Discussion in 'Strings [BG]' started by Rockin John, Jan 31, 2001.

  1. I know this subject's been covered on a number of boards and the general advice is to change the string(s). I might well do that.

    But I've not experienced "dead" strings before so I'd like to take some advice, please.

    I knock about on a Squire P-bass. The G string is quite dead but only around the 4th fret. It rings out OK open and is pretty good at about 12th and above. But a few frets either side of 4, it sounds a bit like a rubber band. Is this typical of a dead string?

    Those notes apparently dead on G, sound OK when played on D string.

    Any further advice, please?



  2. KillMary


    Jan 25, 2001
    I would try putting on new strings. If the problem is still there, you'll have to get a new bass :p
  3. rickbass

    rickbass Supporting Member

    rockin_john - The dead spot is an old, common ailment of Fender P's. I didn't know the phenomenon extended to the Squiers and newer Fenders (my P is a pre-CBS and it had a "Bermuda Triangle" on the D at the second fret; really dead). For some Fender lovers, having this flaw is kind of endearing or cherished because it is such a hallmark of the breed, sort of like having a Labrador Retriever that won't stay out of the swimming pool.

    However, I got tired of running up to the 7th fret on the A to compensate an took it to the tech to have the guilty frets worked on. He may have done more, I really didn't ask him about the remedy in depth I don't recall the cost being very high.

    [Edited by rickbass1 on 02-02-2001 at 11:20 AM]
  4. Good morning, Rickbass1, and thanks for your reply.

    I'm not at all sure that I want a dead spot: it really makes most of the lower end of the G unusable!

    I don't know how long the strings have been on the bass 'cos I bought it second user. I suspect they've been there since it was new (guess @ 2 years). OK, and as Killmary says, new strings is a first shot. But I really can't afford new strings for various reasons.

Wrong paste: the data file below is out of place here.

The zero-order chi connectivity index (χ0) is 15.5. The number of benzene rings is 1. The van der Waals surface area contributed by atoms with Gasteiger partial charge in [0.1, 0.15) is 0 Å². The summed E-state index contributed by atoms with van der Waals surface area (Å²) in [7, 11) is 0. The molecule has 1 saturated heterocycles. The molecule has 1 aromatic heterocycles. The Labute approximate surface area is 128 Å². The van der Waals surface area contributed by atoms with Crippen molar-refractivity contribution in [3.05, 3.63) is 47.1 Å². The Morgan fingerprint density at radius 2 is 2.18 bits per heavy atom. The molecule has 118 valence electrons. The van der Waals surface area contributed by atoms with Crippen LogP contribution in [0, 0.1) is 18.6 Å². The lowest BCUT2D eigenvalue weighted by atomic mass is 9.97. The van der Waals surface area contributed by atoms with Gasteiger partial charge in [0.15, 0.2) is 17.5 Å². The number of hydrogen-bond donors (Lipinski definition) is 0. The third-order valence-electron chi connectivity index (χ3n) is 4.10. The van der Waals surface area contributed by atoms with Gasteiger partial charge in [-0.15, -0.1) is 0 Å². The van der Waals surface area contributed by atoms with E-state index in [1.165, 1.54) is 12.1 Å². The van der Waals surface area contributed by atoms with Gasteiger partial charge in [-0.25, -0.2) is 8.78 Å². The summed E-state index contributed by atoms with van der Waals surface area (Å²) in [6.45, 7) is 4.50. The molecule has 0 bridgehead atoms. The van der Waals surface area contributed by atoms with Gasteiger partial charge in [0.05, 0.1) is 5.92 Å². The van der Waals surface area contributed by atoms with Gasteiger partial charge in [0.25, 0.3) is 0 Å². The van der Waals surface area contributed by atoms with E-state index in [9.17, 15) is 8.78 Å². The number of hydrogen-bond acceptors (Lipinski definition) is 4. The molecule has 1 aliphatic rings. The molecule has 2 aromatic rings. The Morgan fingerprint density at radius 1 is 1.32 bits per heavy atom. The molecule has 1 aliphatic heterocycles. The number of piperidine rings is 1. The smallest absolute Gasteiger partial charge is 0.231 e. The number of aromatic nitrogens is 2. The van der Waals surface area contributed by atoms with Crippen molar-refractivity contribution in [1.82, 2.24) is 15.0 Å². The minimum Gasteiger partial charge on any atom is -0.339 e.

Perhaps I'll try boiling them as has been suggested elsewhere, then see what happens.

    If it does turn out to be the bass I'm really in a mess 'cos I can't afford one of those either. And if that is the case there must be a good reason for it. It's almost as if the instrument 'soaks-up' the vibrations. It's most peculair.

    Oh well....

  5. Munjibunga

    Munjibunga Total Hyper-Elite Member Gold Supporting Member

    May 6, 2000
    San Diego (when not at Groom Lake)
    Independent Contractor to Bass San Diego
    I think it's a dead spot, not the strings. I had the same spot, only at the 5th and 6th fret on my '93 P Deluxe. That neck also had the shape of a Mobius strip, and was not fun to play. I finally had a luthier put a new Fender neck (a '98) on the bass. The new necks are less prone to dead spots, and this one cured all my ills. Now the bass is really fun to play, but alas, it's a four-string. All my other basses are 5's, and the P-bass doesn't see much gig action any more. I take it to rehearsal once in a while for nostalgic reasons.
  6. Hello, Munjibunga, and thanks for your reply.

    Yes. I'm now certain it's a dead spot. Boiling the strings restored them but the dead spot's still there. A new string might cure it but I've grave doubts.

    Thing is, it's clearly not worth having A Squier Affinity P Bass fixed. I only paid £75 for it: what's that, about $US100.

    As someone who's built basses before, I'm curious to find out more about what causes the problem. Perhaps I'll start a new thread on that.


    Rockin John